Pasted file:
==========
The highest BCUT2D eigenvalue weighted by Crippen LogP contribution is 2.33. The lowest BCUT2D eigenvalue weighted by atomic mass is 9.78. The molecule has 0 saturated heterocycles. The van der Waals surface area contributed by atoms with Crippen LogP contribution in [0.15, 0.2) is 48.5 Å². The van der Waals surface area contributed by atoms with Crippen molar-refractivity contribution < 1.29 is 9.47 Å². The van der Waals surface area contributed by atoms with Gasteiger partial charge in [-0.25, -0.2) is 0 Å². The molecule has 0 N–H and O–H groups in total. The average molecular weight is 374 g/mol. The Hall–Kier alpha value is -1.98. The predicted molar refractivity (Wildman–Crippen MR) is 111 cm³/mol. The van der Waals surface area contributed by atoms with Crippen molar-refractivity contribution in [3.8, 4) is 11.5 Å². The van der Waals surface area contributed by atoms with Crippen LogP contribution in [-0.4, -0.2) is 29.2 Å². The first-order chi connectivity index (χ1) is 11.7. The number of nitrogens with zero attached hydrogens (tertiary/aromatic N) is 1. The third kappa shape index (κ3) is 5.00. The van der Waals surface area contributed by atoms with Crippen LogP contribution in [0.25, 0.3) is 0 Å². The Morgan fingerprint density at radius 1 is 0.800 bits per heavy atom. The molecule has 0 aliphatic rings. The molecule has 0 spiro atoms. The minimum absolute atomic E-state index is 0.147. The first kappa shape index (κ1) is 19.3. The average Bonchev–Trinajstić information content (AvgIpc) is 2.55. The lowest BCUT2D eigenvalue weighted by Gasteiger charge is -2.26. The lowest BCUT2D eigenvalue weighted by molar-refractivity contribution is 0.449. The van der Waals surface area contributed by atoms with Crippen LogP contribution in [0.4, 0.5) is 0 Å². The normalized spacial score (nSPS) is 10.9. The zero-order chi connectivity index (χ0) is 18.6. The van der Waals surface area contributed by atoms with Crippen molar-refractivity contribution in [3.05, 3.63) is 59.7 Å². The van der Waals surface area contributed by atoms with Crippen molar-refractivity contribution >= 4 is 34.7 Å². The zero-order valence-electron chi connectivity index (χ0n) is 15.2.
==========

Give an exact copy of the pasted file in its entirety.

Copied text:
The highest BCUT2D eigenvalue weighted by Crippen LogP contribution is 2.33. The lowest BCUT2D eigenvalue weighted by atomic mass is 9.78. The molecule has 0 saturated heterocycles. The van der Waals surface area contributed by atoms with Crippen LogP contribution in [0.15, 0.2) is 48.5 Å². The van der Waals surface area contributed by atoms with Crippen molar-refractivity contribution < 1.29 is 9.47 Å². The van der Waals surface area contributed by atoms with Gasteiger partial charge in [-0.25, -0.2) is 0 Å². The molecule has 0 N–H and O–H groups in total. The average molecular weight is 374 g/mol. The Hall–Kier alpha value is -1.98. The predicted molar refractivity (Wildman–Crippen MR) is 111 cm³/mol. The van der Waals surface area contributed by atoms with Crippen molar-refractivity contribution in [3.8, 4) is 11.5 Å². The van der Waals surface area contributed by atoms with Crippen LogP contribution in [-0.4, -0.2) is 29.2 Å². The first-order chi connectivity index (χ1) is 11.7. The number of nitrogens with zero attached hydrogens (tertiary/aromatic N) is 1. The third kappa shape index (κ3) is 5.00. The van der Waals surface area contributed by atoms with Crippen LogP contribution in [0.25, 0.3) is 0 Å². The Morgan fingerprint density at radius 1 is 0.800 bits per heavy atom. The molecule has 0 aliphatic rings. The molecule has 0 spiro atoms. The minimum absolute atomic E-state index is 0.147. The first kappa shape index (κ1) is 19.3. The average Bonchev–Trinajstić information content (AvgIpc) is 2.55. The lowest BCUT2D eigenvalue weighted by Gasteiger charge is -2.26. The lowest BCUT2D eigenvalue weighted by molar-refractivity contribution is 0.449. The van der Waals surface area contributed by atoms with Crippen LogP contribution in [0.4, 0.5) is 0 Å². The normalized spacial score (nSPS) is 10.9. The zero-order chi connectivity index (χ0) is 18.6. The van der Waals surface area contributed by atoms with Crippen molar-refractivity contribution in [3.05, 3.63) is 59.7 Å². The van der Waals surface area contributed by atoms with Crippen molar-refractivity contribution >= 4 is 34.7 Å². The zero-order valence-electron chi connectivity index (χ0n) is 15.2.